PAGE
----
Abundant supply and low prices will drive consumption of natural gas in the industrial and electric power sectors to new levels in 2040 as exports of U.S. gas via pipeline and in liquefied form grow as well, according to the U.S. Energy Information Administration’s (EIA) Annual Energy Outlook 2014 (AEO2014) early release.

A higher level of industrial shipments will lead to more natural gas consumption (including lease and plant fuel) in the U.S. industrial sector, increasing from 8.7 quadrillion Btu in 2012 to 10.6 quadrillion Btu in 2025 in AEO2014, compared to 9.8 quadrillion Btu in 2025 in AEO2013.

According to EIA, industrial shipments grow at a 3.0% annual rate over the first 10 years of the projection and then slow to 1.6% annual growth for the rest of the projection. Bulk chemicals and metals-based durables account for much of the increased growth in AEO2014. Industrial shipments of bulk chemicals, which benefit from an increased supply of natural gas liquids, grow by 3.4% per year from 2012 to 2025 in AEO2014, as compared with 1.9% in the AEO2013 reference case. The projection assumes growing competition from abroad that flattens output growth in energy-intensive industries after 2030.

“The EIA report confirms that the United States really is experiencing an energy revolution. Once again, a combination of price, technology and new areas has pushed away fears of shortage. And it’s not over. Technologies will continue to advance capabilities and widen opportunities,” according to IHS Vice Chairman Daniel Yergin, who wrote The Quest: Energy, Security, and the Remaking of the Modern World.

“This is not only about energy, but also is proving a big boost to the U.S. economy at a time when it really needs a boost. This also underlines even more the question of when and how this revolution goes global. Around the world — from China to the Middle East to Europe to Mexico — this surge from the United States has become a top focus of energy discussion and also a new factor in geopolitics.”

Standard & Poor’s Ratings Services (S&P) published a note last week on the shale revolution in which one analyst warned that the shale patch will need more qualified workers to keep the boom going while he marveled at what all the cheap gas has meant for U.S. industrial development.

“It’s striking how much industrial development the [shale] revolution has spurred in the U.S.,” said S&P’s John Kingston. “Industries that had left the country a long time ago are returning. I think of direct reduced iron, a steel-making feedstock [see Daily GPI, Nov. 8]. A couple of plants are back in the U.S. There’s also a big pipe and tube plant in Youngstown, OH [see Daily GPI, Jan. 12, 2012], to serve the Marcellus Shale. And Dow Chemical Co. has announced that it is making some big chemical expansions [see Daily GPI, March 19]. None of this would have happened without the natural gas price advantage that the U.S. has over its international competition.”

At home in the United States, natural gas will overtake coal in market share for power generation, EIA said. “In 2040, natural gas accounts for 35% of total electricity generation, while coal accounts for 32%,” AEO2014 said. “Generation from renewable fuels, unlike coal and nuclear power, is higher in the AEO2014 reference case than in AEO2013.”

Along with domestic consumption of gas, exports also will grow over the period, according to the outlook’s reference case. U.S. exports of liquefied natural gas increase to 3.5 Tcf in 2029 and remain at that level through 2040. Pipeline exports of U.S. gas to Mexico grow by 6% per year, from 0.6 Tcf in 2012 to 3.1 Tcf in 2040, and pipeline exports to Canada grow by 1.2% per year, from 1.0 Tcf in 2012 to 1.4 Tcf in 2040.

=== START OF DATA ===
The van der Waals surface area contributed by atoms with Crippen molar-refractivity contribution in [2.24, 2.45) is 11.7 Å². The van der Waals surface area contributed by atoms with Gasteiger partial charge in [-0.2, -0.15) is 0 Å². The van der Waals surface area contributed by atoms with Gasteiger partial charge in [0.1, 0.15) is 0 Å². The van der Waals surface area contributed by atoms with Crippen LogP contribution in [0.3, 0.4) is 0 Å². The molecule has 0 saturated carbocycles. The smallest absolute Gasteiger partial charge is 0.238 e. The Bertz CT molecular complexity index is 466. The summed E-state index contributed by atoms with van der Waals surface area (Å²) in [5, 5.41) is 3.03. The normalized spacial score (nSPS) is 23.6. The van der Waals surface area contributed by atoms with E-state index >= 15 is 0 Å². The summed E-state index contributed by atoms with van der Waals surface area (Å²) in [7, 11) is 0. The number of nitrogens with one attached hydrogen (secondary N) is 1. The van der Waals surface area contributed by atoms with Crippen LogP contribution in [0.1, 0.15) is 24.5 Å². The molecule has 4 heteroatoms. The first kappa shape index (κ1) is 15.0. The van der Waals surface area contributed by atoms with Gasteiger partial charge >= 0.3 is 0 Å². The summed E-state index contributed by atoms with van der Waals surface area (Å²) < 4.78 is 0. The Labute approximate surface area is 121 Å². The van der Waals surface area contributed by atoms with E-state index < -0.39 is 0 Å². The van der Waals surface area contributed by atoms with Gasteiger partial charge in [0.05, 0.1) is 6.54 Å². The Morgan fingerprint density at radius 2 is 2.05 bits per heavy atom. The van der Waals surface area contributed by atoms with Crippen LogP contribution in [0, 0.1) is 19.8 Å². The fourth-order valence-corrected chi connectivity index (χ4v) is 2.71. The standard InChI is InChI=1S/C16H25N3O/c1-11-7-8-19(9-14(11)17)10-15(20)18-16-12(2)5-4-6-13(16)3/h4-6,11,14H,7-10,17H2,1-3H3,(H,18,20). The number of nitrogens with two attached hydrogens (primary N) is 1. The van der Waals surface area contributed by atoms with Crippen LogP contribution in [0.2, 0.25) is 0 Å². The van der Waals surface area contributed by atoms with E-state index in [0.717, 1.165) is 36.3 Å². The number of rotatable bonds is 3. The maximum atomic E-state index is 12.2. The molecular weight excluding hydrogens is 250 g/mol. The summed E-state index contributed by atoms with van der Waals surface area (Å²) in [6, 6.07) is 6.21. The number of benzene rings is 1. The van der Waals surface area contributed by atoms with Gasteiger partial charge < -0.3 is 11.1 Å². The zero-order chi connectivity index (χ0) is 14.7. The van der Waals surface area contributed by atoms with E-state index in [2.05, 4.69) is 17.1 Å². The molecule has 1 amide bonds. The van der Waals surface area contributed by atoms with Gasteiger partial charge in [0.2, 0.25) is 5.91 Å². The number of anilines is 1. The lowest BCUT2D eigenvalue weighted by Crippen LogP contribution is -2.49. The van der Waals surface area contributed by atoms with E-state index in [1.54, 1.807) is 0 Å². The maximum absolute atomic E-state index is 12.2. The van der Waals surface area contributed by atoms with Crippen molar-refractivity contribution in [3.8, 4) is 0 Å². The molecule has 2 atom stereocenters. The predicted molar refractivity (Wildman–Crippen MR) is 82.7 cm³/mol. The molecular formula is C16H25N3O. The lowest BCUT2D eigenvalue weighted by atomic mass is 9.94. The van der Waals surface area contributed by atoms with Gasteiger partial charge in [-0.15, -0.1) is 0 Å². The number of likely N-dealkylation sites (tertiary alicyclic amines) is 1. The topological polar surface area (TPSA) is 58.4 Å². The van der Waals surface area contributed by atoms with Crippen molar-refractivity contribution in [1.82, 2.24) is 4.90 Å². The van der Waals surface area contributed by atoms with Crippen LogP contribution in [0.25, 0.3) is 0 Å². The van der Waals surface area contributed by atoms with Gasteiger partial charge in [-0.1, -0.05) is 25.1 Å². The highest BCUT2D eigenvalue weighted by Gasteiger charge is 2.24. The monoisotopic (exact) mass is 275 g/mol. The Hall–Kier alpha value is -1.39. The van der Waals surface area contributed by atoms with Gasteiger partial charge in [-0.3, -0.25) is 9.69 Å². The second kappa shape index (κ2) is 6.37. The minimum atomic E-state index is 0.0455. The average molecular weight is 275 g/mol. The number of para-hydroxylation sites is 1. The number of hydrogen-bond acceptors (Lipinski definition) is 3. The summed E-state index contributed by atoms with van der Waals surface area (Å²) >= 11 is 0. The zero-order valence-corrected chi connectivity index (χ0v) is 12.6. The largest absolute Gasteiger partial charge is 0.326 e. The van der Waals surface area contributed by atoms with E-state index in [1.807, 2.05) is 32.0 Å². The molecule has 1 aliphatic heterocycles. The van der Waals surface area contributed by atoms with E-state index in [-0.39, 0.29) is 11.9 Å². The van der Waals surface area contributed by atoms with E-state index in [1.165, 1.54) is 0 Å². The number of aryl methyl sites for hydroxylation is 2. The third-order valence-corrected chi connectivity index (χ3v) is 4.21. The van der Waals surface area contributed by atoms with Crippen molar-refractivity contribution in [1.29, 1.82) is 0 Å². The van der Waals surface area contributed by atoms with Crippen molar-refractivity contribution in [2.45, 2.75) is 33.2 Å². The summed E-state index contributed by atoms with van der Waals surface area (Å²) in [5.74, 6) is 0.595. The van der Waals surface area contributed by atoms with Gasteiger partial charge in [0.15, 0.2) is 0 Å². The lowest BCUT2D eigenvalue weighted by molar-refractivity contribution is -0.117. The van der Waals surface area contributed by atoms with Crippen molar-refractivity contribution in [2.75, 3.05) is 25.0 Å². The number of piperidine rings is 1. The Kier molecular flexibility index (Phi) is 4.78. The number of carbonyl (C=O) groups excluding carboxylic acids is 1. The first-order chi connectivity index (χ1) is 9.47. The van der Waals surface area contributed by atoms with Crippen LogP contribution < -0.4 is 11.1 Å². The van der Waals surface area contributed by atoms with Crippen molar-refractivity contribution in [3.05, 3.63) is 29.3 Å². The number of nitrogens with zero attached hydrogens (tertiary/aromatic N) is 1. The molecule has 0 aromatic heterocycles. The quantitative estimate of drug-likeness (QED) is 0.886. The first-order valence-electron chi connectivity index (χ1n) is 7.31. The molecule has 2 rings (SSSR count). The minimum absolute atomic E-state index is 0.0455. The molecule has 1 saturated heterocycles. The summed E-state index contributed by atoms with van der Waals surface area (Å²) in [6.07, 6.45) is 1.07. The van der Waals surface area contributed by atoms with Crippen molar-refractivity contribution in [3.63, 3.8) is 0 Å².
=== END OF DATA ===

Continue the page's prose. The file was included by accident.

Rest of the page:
Over the same period, U.S. pipeline imports of gas from Canada fall by 30%, from 3.0 Tcf in 2012 to 2.1 Tcf in 2040, as more U.S. demand is met by domestic production, EIA said.

Domestic production of crude oil (including lease condensate) increases sharply in the AEO2014 reference case, with annual growth averaging 0.8 million b/d through 2016, when it totals 9.5 million b/d, not far from the historical high of 9.6 million b/d seen in 1970. While domestic crude oil production is expected to level off and then slowly decline after 2020 in the reference case, natural gas production grows steadily, with a 56% increase between 2012 and 2040, when production reaches 37.6 Tcf).

The supply growth of domestic crude oil and gas will drive down the country’s reliance on energy imports over the period.

In the AEO2014 reference case, U.S. domestic energy production increases from 79.1 quadrillion Btu in 2012 to 102.1 quadrillion Btu in 2040, and net use of imported energy sources, which was 30% in 2005, falls from 16% of total consumption in 2012 to 4% in 2040. In the AEO2013 reference case, domestic energy production reached a total of 98.5 quadrillion Btu, and energy imports are projected to decline as a percentage of consumption to 9% in 2040.

The larger increase in domestic energy production in the latest outlook is primarily a result of higher projections of production of natural gas and biomass/other renewables. Crude oil production (including lease condensate) increases from 13.9 quadrillion Btu in 2012 to a peak of 20.5 quadrillion Btu in 2019 before dropping to 16.0 quadrillion Btu in 2040.

With domestic crude oil production rising to 9.5 million b/d in 2016, the import share of U.S. petroleum and other liquids supply falls to about 25%. Domestic production begins to decline after 2019, and the import share of total petroleum and other liquids supply grows to 32% in 2040, still lower than the 2040 level of 37% in the AEO2013 reference case.

Meanwhile, increased use of natural gas in power plants — along with residential and transportation sector efficiency gains — will contribute to U.S. energy-related carbon dioxide emissions staying below their 2005 level through 2040, according to EIA.